After a nine-month search, Gov. Arnold Schwarzenegger has appointed a former lobbyist and head of a Bay Area transportation agency as chief of the state Department of Transportation.
Will Kempton, a 57-year-old Democrat, is expected to be easily confirmed by the state Senate. On Thursday, he began moving into Caltrans’ Sacramento office for his first day of work.
The $9.2-billion agency oversees planning, construction and maintenance of the state’s 15,234-mile highway system. It had been without a permanent director since Jeff Morales, an appointee of Gray Davis, stepped down last spring.
Kempton arrives as Caltrans faces severe shortfalls in project funding, sagging employee morale and deteriorating highways that were once among the best in the nation.
In the last three years, the state’s transportation programs lost more than $5 billion, in part due to the state budget crisis. Other than maintenance and safety-related work, the state has suspended funding for new projects.
California now has the worst urban highways in the country, according to a report this year by The Road Information Program, a group in Washington, D.C.
More than half of the freeways and major streets in the Los Angeles, San Jose, San Francisco and San Diego regions are in poor condition, the report found.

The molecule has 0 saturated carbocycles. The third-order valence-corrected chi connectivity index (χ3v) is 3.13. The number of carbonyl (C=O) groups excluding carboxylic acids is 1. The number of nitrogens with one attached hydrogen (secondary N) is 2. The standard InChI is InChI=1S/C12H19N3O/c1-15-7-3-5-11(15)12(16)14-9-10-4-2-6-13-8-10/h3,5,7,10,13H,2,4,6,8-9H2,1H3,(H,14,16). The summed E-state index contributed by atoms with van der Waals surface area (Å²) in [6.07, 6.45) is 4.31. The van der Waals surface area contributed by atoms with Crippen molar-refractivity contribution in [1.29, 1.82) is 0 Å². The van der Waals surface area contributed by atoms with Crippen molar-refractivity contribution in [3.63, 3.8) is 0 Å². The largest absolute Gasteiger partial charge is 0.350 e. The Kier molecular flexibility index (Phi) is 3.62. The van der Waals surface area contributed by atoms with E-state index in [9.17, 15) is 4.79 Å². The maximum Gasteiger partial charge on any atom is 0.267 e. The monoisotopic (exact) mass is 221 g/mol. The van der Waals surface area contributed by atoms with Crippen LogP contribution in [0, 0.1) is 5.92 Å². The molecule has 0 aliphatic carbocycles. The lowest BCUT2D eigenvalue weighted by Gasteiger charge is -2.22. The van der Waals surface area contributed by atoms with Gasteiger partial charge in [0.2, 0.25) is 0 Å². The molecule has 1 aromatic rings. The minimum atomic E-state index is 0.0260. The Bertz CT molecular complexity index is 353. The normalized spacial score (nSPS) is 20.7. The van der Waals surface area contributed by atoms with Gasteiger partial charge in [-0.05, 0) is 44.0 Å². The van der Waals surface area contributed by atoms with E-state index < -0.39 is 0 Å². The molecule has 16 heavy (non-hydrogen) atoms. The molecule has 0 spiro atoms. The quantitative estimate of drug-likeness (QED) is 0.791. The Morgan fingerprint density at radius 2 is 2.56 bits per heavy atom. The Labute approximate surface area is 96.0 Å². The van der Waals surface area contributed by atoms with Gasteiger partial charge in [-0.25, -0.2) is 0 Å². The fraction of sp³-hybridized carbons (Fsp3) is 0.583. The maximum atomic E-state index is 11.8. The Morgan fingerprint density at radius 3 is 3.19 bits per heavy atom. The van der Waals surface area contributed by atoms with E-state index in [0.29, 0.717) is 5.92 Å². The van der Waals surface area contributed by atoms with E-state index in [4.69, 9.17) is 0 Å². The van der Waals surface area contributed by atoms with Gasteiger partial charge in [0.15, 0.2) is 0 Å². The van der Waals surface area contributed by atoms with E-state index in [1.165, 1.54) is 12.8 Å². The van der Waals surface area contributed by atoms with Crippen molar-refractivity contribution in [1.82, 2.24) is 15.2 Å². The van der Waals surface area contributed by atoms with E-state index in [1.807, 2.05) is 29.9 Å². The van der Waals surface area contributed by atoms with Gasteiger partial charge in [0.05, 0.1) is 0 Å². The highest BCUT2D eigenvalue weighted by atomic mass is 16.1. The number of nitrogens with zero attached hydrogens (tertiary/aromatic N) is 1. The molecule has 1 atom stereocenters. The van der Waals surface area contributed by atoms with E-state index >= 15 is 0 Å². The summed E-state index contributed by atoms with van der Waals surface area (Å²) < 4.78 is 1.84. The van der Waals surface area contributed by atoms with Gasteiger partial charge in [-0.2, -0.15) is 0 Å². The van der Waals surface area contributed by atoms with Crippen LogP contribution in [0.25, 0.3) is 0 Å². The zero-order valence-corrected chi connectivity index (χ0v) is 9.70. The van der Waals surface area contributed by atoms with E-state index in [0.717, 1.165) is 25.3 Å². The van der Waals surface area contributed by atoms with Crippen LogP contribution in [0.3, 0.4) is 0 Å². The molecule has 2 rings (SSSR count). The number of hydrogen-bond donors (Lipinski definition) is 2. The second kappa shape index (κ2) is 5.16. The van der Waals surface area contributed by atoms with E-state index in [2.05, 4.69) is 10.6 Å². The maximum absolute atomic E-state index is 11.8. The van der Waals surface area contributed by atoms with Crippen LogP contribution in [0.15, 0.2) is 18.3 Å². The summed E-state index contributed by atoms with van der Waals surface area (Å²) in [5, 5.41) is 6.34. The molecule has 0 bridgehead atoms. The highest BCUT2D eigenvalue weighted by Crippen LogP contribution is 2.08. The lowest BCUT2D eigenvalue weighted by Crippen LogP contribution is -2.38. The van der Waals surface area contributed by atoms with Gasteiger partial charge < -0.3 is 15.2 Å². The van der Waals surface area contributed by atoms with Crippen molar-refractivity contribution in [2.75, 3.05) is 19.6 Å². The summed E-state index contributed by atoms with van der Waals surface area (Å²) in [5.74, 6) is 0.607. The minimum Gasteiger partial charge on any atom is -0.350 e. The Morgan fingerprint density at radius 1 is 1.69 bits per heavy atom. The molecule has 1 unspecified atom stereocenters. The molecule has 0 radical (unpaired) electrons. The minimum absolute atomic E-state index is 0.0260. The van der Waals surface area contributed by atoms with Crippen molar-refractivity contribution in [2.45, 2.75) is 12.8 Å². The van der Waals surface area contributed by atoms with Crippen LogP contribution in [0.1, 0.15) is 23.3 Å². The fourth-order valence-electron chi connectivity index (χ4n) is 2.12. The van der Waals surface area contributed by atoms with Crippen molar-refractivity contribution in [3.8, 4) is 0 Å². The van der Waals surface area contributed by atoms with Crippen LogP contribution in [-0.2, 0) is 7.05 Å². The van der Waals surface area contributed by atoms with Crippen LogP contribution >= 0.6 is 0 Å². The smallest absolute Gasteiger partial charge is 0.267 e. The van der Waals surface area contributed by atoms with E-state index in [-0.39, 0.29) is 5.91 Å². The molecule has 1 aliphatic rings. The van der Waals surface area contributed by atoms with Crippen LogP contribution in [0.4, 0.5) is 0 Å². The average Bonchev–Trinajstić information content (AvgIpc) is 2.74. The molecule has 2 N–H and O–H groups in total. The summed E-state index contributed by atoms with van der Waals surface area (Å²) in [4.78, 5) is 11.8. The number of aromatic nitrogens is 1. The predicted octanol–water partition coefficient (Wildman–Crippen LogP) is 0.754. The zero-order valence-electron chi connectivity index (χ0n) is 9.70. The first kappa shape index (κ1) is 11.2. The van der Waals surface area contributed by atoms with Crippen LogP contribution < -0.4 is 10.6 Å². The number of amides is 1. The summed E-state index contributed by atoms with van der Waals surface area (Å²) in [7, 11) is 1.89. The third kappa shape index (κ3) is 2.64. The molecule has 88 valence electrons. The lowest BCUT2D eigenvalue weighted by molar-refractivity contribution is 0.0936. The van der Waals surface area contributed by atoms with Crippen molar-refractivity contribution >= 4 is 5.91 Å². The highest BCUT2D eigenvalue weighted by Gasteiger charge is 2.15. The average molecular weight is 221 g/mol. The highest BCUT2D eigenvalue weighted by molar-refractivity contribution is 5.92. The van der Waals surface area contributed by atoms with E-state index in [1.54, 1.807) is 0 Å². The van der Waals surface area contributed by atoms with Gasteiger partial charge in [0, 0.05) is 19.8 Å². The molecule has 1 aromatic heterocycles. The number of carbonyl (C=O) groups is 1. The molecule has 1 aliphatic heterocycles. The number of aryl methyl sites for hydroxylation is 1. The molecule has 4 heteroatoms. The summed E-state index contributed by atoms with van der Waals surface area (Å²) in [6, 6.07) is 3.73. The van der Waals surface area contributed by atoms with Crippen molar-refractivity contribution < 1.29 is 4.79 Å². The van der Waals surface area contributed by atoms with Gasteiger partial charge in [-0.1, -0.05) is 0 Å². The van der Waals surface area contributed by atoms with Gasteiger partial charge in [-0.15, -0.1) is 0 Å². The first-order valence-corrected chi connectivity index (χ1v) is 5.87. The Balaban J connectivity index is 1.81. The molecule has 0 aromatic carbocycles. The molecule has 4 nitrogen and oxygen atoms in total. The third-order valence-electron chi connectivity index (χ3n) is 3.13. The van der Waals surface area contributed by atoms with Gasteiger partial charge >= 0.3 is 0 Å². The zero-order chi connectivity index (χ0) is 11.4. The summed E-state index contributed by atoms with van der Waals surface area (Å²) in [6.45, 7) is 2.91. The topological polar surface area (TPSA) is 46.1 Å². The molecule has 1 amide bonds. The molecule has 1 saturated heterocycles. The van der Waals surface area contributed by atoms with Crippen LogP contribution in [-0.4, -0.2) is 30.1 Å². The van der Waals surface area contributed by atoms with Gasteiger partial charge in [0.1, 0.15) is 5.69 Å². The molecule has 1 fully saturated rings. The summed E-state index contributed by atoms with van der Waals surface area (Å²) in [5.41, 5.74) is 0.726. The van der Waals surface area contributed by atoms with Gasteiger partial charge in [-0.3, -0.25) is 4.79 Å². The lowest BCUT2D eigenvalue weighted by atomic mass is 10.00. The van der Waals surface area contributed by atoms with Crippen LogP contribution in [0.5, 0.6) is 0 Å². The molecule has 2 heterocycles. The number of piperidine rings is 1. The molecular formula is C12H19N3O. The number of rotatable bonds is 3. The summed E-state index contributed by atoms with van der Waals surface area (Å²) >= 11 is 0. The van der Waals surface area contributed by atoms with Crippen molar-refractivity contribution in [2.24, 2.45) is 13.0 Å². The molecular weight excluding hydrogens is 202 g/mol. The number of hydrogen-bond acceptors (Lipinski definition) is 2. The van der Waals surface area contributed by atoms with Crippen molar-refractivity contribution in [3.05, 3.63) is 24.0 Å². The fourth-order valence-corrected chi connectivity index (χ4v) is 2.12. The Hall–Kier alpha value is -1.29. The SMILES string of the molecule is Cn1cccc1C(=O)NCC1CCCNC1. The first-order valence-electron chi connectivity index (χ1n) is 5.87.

Caltrans had a hiring freeze until recently and barely avoided layoffs earlier this year. In the last few years, it has lost a number of managers and engineers to higher-paying jobs.
“Morale in the department is not very good,” said Bruce Blanning, a spokesman for Professional Engineers in California Government, which represents 7,000 Caltrans workers. “Maybe because there hasn’t been a director, there hasn’t been any hiring to replace even attrition.”
Kempton was an assistant director for legislative and congressional affairs for Caltrans from 1980 to 1985. He then was executive director of the Santa Clara County Traffic Authority until 1992.
After that he was a partner at Smith, Kempton & Watts, a consulting and lobbying firm with a clientele of transit agencies and developers that included Newhall Ranch.
Last year, he became assistant city manager of Folsom, a Sacramento suburb and his home for many years, overseeing community services and parks.
At Caltrans, Kempton will receive $123,255 annually and will oversee 22,000 employees. Part of his mandate will be improving efficiency.
“He has an outstanding reputation for cutting through red tape,” said state Sen. Tom McClintock (R-Thousand Oaks), vice chairman of the Senate’s Transportation Committee. “He’s the reformer we’ve needed at Caltrans for many years.”
Allen Lawrence, a commissioner for the California Transportation Commission, said Kempton “understands all sides of California’s transportation issues.”
Caltrans spokesman David Anderson said that the new director declined to be interviewed because he “is still getting settled in.”